The Chinese GP was one of the very best dry races I have had the pleasure of commentating on. Over the course of 97 minutes, seven different drivers shared the lead nine times, with the outcome of the race only becoming apparent in the final few laps.
McLaren’s three-stop strategy outsmarted Red Bull’s two-stopper for Sebastian Vettel, allowing Lewis Hamilton to sensationally steal the victory and become the first double winner of the race. Vettel made a poor start but, after his outstanding qualifying time and rumored light tire wear, we still expected him to triumph.
With a series of audacious overtaking moves, including a bold pass into turn one on his McLaren team-mate Jenson Button, Hamilton won what he describes as one of his best ever races. “I exist to win” – that’s how he describes his life right now.
From an interview in the post-race show on the BBC red button service, it became clear that Hamilton was using his Kers power system very astutely, saving it up during the lap to use it strategically for overtaking when the chance arose.
A very calm head for a man who only made it out of the pit lane to the grid with 30 seconds to spare after his engine flooded with fuel. He made a great start, too, and bravely kept his foot in when Vettel tried to squeeze him on the frantic run down to the first corner.
And so a crazy afternoon began, one which would leave many drivers struggling to remember the detail and chronology of their eventful races. There were shoulder shrugs aplenty as some failed to really fathom how they had been running, say, a competitive second, made no errors, yet finished sixth.
It is clear that Mercedes and Ferrari have a better race car than qualifying one. Nico Rosberg led for Mercedes at one point, while Felipe Massa had very respectable pace in his Ferrari, beating team-mate Fernando Alonso for the second time in eight days.
Despite Hamilton’s brilliance, my driver of the day was Red Bull’s Mark Webber. After a mistake in his tyre choice and temperatures in qualifying, he lined up 18th on the grid. Starting the race on new hard tyres, he was only 17th after 15 laps of sliding around with the midfield. But then he dipped into his unused stock of shiny new soft compound Pirellis and flew.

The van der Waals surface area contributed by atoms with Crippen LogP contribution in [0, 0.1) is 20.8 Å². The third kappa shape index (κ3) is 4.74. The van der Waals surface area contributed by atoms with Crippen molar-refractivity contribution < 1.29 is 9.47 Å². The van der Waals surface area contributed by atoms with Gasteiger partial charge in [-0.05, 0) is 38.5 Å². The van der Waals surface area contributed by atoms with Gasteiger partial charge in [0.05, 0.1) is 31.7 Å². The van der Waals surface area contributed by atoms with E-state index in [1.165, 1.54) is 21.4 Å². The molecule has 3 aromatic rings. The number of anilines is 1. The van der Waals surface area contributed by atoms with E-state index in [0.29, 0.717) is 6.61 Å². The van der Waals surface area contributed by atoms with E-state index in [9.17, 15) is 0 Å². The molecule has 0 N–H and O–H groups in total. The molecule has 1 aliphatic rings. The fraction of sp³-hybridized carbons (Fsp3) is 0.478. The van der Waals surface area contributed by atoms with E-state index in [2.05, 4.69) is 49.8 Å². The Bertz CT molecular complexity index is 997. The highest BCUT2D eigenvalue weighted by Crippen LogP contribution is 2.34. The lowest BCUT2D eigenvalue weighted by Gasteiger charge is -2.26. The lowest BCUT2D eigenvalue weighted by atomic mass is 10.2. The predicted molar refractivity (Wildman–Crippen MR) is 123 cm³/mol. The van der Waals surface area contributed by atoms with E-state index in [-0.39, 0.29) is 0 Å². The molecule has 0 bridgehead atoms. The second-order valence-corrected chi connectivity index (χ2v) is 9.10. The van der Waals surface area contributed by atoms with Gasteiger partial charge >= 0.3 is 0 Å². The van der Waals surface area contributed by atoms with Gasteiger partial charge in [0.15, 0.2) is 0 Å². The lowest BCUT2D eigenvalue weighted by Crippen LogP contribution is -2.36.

He was regularly more than two seconds faster per lap than the leaders as he tore through the field to a spectacular third place. There were raging battles all down the field, including two bodywork crunching contacts into the final hairpin of the last lap. The race was breathless and I was nearly without voice by the end of our show. All the drivers had a story to tell.
There can be no doubt now that the combination of the Pirellis, which wear out quicker, the Kers energy recovery and power system, plus the adjustable rear wing – or drag reduction system (DRS) – has made for a lot more wheel-to-wheel action and unpredictability.
The tyres have made the biggest difference. There are so many aspects to consider: whether soft or hard compound, new or used rubber, the effect a fuel load has on a car’s handling and how hard a driver has to defend or attack, especially early in each stint. I believe another key factor, which has not been spoken about much, is the decision to drop the adjustable front wing.
The drivers used to have a six-degree range of adjustment to tune the car aerodynamically through the race. Now, if the drivers have an imbalance because the track has evolved or temperatures vary, they must wait for the next pit stop for a manual trial-and-error adjustment by the mechanics.
Many cars also seem to have ongoing Kers reliability issues. The system is generally considered to be worth at least three tenths of a second per lap and thus up to 20 seconds per race. The Chinese Grand Prix was won by less than six seconds.
Still, 23 of the 24 starters crossed the finish line, a new record in F1. The only retirement was Jaime Alguersuari’s Toro Rosso, which lost a wheel that was not fitted correctly at a pit stop.
Mercedes got both cars into the points; Heikki Kovalainen’s Lotus outperformed Pastor Maldonado’s Williams, while a long battle between Alonso and Michael Schumacher rekindled old memories.
It was a spectacular success for McLaren but let us not forget that, despite a wrong strategy call, Vettel still finished a close second to Hamilton, with Webber closing in very hard.
It was a difficult day for Button. He lost out psychologically to Hamilton and will wince at the replays of him stopping in the wrong pit garage and being passed by Hamilton.
So what happens now?
Expect teams to embark on frantic simulator work and digital car development in the three weeks before the Turkish Grand Prix, where we are guaranteed to see the highest Pirelli tyre demands yet.